Biblical literalists unfamiliar with contemporary science are like theologians with half the pages missing from their Bibles: their conclusions are bound to be suspect. God’s revelation in nature establishes with certainty that the earth is billions of years old; that humans evolved from other life-forms; and that the human race never consisted of just two individuals. The clarity of this revelation—no matter how unwelcome—requires that we revisit the creation story in Genesis, just as Galileo’s astronomy forced reconsideration of the Psalmist’s claim that the earth did not move.
Walton provides a more tempered but also problematic response. He affirms the “Two Books” concept, writing that “both the world and the Word emanate from God.” As a result, the Bible must be “compatible with the truths about our world that scientists uncover.” Extra-biblical information may thus “prompt us to ask questions of the text that we have not thought to ask before.”
I agree with Walton when he writes “the Israelites as well as the NT authors believed Adam and Eve to be real people who lived in a real past.” Walton concedes that such biblical claims can be ignored if they are “simply cultural.” Such claims are only “binding” if “the text hangs theology” on them. But, as is well-known, theological claims about the Fall and Original Sin are indeed hung on Adam and Eve—at least in the post-Augustine Christian West. Walton thus infers that Adam and Eve must be sufficiently historical to carry these theological claims. However, as no theology is connected to their being the first humans we have some wiggle room in how we think about them: “We can contend that Adam and Eve are theologically and historically significant,” says Walton, “even if they were not the first humans.” Thus liberated from literalist reading, Walton develops an alternative conception of Adam & Eve bearing little resemblance to the couple in the opening pages in Genesis.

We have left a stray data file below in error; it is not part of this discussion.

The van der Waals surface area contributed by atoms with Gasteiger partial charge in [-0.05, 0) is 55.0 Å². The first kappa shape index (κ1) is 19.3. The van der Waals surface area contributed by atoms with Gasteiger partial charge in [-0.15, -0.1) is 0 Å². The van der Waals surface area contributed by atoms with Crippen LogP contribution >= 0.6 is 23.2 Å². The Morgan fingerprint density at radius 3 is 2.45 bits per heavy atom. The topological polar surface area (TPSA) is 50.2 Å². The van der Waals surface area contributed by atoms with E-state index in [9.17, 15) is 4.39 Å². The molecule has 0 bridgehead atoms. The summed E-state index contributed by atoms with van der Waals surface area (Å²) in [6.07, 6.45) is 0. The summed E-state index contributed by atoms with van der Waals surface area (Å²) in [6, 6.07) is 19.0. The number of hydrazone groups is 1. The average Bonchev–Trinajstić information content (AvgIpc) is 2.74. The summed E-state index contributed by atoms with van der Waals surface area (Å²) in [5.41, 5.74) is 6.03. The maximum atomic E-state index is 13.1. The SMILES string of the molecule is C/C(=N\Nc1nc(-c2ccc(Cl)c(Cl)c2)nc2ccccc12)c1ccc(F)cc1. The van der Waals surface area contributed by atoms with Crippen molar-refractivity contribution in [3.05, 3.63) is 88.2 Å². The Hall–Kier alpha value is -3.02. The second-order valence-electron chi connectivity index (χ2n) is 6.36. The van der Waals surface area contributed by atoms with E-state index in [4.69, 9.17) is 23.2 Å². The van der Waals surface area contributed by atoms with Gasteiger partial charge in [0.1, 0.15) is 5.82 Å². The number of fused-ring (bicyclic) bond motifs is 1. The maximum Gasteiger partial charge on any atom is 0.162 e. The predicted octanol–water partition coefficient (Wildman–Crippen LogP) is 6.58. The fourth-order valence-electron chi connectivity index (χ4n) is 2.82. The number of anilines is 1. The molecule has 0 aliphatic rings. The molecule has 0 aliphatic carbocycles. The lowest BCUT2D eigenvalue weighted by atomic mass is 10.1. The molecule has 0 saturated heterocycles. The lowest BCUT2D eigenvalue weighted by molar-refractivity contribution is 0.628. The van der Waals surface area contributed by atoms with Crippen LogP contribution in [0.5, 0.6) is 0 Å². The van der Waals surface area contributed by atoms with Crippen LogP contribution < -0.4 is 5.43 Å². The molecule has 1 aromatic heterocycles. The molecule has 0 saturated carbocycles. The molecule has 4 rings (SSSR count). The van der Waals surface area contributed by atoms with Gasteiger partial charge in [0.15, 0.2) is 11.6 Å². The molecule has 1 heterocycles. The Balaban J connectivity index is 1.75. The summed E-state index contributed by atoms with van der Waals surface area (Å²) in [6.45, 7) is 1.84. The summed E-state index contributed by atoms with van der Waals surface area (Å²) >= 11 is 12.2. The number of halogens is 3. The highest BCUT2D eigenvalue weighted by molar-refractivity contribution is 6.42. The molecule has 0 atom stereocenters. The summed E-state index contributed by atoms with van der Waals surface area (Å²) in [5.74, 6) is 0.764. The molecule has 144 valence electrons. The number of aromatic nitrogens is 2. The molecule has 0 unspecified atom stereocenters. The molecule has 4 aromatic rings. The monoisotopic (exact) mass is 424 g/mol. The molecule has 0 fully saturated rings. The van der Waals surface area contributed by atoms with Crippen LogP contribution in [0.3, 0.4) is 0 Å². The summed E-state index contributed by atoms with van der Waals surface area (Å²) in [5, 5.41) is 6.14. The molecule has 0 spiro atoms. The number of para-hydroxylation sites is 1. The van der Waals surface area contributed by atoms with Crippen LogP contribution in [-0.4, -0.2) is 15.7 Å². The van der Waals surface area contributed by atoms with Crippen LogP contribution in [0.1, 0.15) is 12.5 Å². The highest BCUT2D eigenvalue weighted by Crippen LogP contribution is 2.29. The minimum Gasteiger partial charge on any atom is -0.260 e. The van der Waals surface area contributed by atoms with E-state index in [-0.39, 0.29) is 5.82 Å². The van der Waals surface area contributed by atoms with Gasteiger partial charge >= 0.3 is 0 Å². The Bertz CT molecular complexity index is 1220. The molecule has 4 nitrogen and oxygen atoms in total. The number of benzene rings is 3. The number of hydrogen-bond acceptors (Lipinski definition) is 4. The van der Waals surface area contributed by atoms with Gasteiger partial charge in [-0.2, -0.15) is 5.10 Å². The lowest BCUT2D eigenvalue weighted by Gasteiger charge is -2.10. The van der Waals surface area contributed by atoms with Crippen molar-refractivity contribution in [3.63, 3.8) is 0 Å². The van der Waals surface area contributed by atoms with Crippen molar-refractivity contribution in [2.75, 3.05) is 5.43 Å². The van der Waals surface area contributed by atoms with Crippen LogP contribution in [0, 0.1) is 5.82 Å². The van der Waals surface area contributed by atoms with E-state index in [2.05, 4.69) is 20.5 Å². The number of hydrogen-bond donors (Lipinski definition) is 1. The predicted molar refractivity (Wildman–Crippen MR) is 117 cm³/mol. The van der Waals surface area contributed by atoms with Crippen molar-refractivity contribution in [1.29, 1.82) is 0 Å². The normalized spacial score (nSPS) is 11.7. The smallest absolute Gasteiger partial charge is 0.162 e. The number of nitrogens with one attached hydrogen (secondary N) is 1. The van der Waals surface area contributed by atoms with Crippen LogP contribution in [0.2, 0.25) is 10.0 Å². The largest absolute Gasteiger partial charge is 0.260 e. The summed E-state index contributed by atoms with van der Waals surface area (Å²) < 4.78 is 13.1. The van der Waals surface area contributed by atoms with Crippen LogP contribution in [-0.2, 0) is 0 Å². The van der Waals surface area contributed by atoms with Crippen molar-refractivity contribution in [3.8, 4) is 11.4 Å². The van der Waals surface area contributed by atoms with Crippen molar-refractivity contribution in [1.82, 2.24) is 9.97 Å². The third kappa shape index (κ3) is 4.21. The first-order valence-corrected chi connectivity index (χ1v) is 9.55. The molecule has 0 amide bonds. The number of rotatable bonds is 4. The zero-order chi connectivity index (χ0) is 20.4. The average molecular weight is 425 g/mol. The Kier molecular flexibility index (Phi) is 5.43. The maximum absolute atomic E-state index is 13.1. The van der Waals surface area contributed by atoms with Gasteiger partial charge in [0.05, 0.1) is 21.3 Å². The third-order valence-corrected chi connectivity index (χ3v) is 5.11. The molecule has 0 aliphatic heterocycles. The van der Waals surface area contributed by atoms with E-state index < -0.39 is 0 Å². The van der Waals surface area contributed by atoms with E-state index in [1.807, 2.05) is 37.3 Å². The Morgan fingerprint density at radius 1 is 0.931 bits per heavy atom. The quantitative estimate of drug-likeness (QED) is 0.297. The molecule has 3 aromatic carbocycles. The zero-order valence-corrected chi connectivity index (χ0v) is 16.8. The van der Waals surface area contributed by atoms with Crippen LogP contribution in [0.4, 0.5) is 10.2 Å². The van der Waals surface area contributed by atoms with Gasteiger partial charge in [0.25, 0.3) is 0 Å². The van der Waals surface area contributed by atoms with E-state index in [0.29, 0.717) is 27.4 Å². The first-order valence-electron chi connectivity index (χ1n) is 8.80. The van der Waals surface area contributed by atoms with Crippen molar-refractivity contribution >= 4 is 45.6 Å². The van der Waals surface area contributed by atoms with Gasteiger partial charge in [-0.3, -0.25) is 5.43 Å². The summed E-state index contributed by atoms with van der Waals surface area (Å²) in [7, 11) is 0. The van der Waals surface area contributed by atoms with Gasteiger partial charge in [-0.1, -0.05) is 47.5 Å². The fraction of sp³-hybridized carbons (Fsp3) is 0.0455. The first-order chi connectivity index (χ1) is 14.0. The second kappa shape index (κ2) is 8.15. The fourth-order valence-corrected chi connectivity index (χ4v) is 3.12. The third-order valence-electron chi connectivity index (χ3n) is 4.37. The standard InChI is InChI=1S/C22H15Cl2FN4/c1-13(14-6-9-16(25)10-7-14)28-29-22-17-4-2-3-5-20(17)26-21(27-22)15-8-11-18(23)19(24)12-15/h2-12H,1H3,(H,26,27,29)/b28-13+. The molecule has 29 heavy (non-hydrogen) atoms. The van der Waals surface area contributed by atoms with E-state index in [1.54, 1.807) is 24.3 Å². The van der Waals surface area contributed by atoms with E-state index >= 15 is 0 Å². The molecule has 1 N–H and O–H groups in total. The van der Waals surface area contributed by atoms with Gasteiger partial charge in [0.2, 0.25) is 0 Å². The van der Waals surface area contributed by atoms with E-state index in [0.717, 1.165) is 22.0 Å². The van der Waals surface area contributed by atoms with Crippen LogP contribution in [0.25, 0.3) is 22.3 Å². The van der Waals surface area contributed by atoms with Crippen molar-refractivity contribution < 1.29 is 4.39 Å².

Walton’s approach is helpful in reducing tensions with science and is a big improvement over a literalism that demands the rejection of science. However, it seems incongruous to respect Paul’s theology enough to protect it from challenges, but not enough to respect the historical understanding on which it was based. Paul most certainly accepted the Genesis story as simple history and, in consequence, felt comfortable using it in his theology of sin and salvation, even to the point of calling Christ a “Second Adam.” But I am not sure we can assume, as Walton does, that Paul would have developed his theology in exactly the same way if he had known that the Genesis story was not history. If Paul had understood the challenges to locating a Fall in history, would he have formulated his theology in the same way? We cannot know.